Things have never been easy for Oscar, a sweet but disastrously overweight, lovesick Dominican ghetto nerd. Oscar dreams of becoming the Dominican J. R. R. Tolkien and, most of all, of finding love. But he may never get what he wants, thanks to the Fuk - the curse that has haunted Oscar's family for generations.
This is the long-awaited first novel from one of the most original and memorable writers working today.
Things have never been easy for Oscar, a sweet but disastrously overweight, lovesick Dominican ghetto nerd. From his home in New Jersey, where he lives with his old-world mother and rebellious sister, Oscar dreams of becoming the Dominican J. R. R. Tolkien and, most of all, of finding love. But he may never get what he wants, thanks to the Fuk-the curse that has haunted the Oscar's family for generations, dooming them to prison, torture, tragic accidents, and, above all, ill-starred love. Oscar, still waiting for his first kiss, is just its most recent victim.
Diaz immerses us in the tumultuous life of Oscar and the history of the family at large, rendering with genuine warmth and dazzling energy, humor, and insight the Dominican-American experience, and, ultimately, the endless human capacity to persevere in the face of heartbreak and loss. A true literary triumph, The Brief Wondrous Life of Oscar Wao confirms Junot Diaz as one of the best and most exciting voices of our time.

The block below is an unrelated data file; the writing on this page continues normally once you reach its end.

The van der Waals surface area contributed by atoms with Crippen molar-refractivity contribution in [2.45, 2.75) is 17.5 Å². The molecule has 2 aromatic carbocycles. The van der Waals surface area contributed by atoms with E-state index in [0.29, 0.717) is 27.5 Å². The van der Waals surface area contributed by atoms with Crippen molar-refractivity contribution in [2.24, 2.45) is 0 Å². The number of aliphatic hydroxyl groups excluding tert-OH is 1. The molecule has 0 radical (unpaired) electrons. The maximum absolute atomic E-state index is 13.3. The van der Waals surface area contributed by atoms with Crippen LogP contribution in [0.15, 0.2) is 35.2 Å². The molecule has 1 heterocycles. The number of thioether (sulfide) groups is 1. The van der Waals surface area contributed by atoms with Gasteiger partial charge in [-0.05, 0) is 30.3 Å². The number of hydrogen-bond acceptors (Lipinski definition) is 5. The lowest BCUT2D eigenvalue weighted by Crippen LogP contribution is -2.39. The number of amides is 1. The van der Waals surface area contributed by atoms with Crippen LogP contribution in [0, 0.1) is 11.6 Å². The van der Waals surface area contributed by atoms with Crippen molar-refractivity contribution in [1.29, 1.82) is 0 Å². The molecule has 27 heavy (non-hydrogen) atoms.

GhettoNerd at the End of the World
the golden age
Our hero was not one of those Dominican cats everybodys always going on about -
he wasnt no home-run hitter or a fly bachatero, not a playboy with a million
hots on his jock.
And except for one period early in his life, dude never had much luck with the females (how very un-Dominican of him).
He was seven then.
In those blessed days of his youth, Oscar was something of a Casanova. One of those preschool loverboys who was always trying to kiss the girls, always coming up behind them during a merengue and giving them the pelvic pump, the first nigger to learn the perrito and the one who danced it any chance he got. Because in those days he was (still) a normal Dominican boy raised in a typical Dominican family, his nascent pimpliness was encouraged by blood and friends alike. During parties - and there were many many parties in those long-ago seventies days, ...
As we flip back and forth, character to character, narrator to narrator, Diaz's prose-dance continues to dazzle as the story takes on greater weight as the history piles on – but it's not just dazzling for the sake of the dazzle. He loves the performance, but not for the applause. He loves doing it, loves the writing, loves the rush and the game, and most of all the promise, the hope, the bet, that you, the reader, will fall in love, too.
(Reviewed by Lucia Silva).
Full Review (597 words).
As much the tale of a teenage
misfit as it is the story of the
Dominican Diaspora in the United
States, The Brief and
Wondrous Life of Oscar Wao
is filled with references to the
Dominican Republic, and in
particular to the ruler whose
profile defined the country in
the twentieth century - Rafael
Leonidas Trujillo, the "Dictatingest
Dictator who ever Dictated".
A Short History of the Dominican Republic
The Dominican Republic occupies two-thirds of the island of Hispaniola, which it shares with Haiti (map). ...
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